The New Season of “Poldark”: Journey to Cornwall

Vivian Vassos | February 28th, 2018

Porthmeor Beach in St Ives (photo: Adam Gibbard and Visit Cornwall)

Season 3 of the gorgeous British-filmed drama Poldark goes to air tonight on our sister station, VisionTV. In that spirit, we took a trip to some of the amazing locations where Poldark and Doc Martin, another VisionTV hit, are filmed.

Romance, intrigue, period drama. We can’t get enough. Here, take a trip with us as we explore Cornwall, England.

What’s a cream tea? And where are pasties not part of a wardrobe-malfunction drama from? And that guy on Brit television’s latest bodice-ripper/period piece, the one that all the ladies are swooning over? Yes, Poldark, that’s the one. Where’s he from?


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Cornwall, England. It’s also the domain of surfers, locavores and Doc Martin – okay, he is fictional, but Port Isaac, the quaint town (that’s the Doc’s house, above!), that’s used as the shoot location, is the real deal, a fishing port lined with colourful cottages and pretty, petite gardens that’s a fine example of coastal towns in this part of England. Of course, it’s also domain of the Duke of Cornwall, also known as Prince Charles, and the Duchess Camilla.

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The area of Cornwall is worth a deeper look, so click through below to see more images of this incredibly scenic area of England.

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This past spring, WestJet launched its seasonal service direct to London Gatwick from six Canadian gateways including Vancouver until Oct 21, and year-round direct from Calgary and Toronto. This is the airline’s third transatlantic destination, joining St. John’s to Dublin and Halifax to Glasgow.



But for me, the journey starts at St. Ives, above, in the northwestern part of Cornwall, and the Carbis Bay Hotel & Estate, above. The hotel sits on its own Blue Flag beach, below, the only hotel in England to have one all to itself, and one of only eight awarded in Cornwall this designation; at this World Heritage Site for beach quality, friendliness, outstanding natural beauty and cultural activities. The windswept 25-acre stretch of sand, hugging the turquoise blue water at St. Ives Bay, is easily viewed from the hotel, its terraces and its spa and pool. Carbis Bay features self-catering apartments on the estate, with the amenities, like an oasis of a spa, of the hotel.


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Cornwall, however, has a residue over it from back in the day, when the citizens did not consider themselves English but, rather, Cornish. The battle to maintain autonomy was lost over the years, as did the struggle to maintain the local Cornish language. Ever the rebel, there are holdouts, as evidenced in some of the signage and spellings of place names, that help the traveller get a sense of history and place – port, for example, is porth in Cornish, with names such as Porthcurno Bay and Porthgwarra cove.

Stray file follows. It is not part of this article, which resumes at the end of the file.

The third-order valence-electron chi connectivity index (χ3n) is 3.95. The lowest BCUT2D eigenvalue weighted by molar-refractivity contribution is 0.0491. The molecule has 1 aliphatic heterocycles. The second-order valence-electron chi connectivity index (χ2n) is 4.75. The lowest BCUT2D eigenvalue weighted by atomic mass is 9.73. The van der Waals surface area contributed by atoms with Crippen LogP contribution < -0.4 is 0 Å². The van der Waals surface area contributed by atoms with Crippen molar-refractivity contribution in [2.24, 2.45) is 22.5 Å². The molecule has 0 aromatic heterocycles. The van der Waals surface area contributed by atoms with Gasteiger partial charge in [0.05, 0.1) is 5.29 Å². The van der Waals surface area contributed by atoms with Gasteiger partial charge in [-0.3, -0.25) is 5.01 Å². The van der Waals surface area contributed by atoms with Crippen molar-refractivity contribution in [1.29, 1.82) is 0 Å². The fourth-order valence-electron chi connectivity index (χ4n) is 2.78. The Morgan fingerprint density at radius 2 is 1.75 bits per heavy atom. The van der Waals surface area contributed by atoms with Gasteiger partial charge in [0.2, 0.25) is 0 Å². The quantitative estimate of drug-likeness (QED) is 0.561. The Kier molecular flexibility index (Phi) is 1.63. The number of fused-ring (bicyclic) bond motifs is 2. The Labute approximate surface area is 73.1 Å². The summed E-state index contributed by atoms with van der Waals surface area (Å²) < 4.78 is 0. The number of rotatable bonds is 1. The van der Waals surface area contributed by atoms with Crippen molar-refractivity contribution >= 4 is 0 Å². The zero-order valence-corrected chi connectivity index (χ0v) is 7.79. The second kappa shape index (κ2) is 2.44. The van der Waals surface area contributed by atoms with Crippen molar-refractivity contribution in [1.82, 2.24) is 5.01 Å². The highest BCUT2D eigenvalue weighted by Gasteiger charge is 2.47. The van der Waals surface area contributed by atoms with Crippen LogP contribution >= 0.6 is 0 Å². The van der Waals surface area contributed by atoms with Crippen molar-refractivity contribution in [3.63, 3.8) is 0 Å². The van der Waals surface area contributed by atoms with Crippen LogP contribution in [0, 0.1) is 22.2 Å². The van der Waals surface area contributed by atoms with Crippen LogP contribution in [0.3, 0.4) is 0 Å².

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Cornwall is more than Poldark, but then again, much of the show’s subject matter is the apex of the history here. The mining industry was key to keeping the people fed and as the ore of copper and tin began to wane, so did the industry and the people. The Levant Mines, which stand in for Tressiders Rolling Mill in the TV series, are open for tours and provide a fascinating glimpse into a hard yet community-building life. Above, Bottalack, which also plays a key role in the show.

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Food is the cottage industry here, with Cornish cream tea with its scones and jam and clotted cream, the meat and veg filled Cornish pasties and Cornish hen already part of the classic culinary lexicon. But, with its proximity to the sea, Cornwall is truly a beach lover’s dream. Above, the view Porthcurno Bay from the Minack Theatre, below, an al fresco theatre built into a hillside.


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The sea looms large here, as does fantasy. The legend of King Arthur and Camelot is alive and well, and a trip to Tintagel, so tied to the Arthurian tale, it draws hundreds of visitors on a daily basis, is on tap. I, too, am drawn to it, a long time passion for the ill-fated story of Arthur and his queen Guinevere and the Knights of the Round Table. It’s noted in history that the name Arthur is found in texts, and is most associated as battling Saxon invaders. Tintagel has been romanticized as where his father, Uther Pendragon, and the Lady Igraine conceived the once and future king. It prompted Richard, the Earl of Cornwall, to build Tintagel, in 1230.

If you make the climb to the top, you’re rewarded by the sight of Gallos, a stunning, eight-foot-tall lone bronze sculpture by artist Rubin Eynon said to be his vision of Arthur, above. He is a vision, yet hollow, with open strips in his cloak to allow for the wind to whistle through and to appear as part apparition and part the strength that he’s been here for an age. He is a powerful image, and fitting, as his name, Gallos, means power in Cornish.

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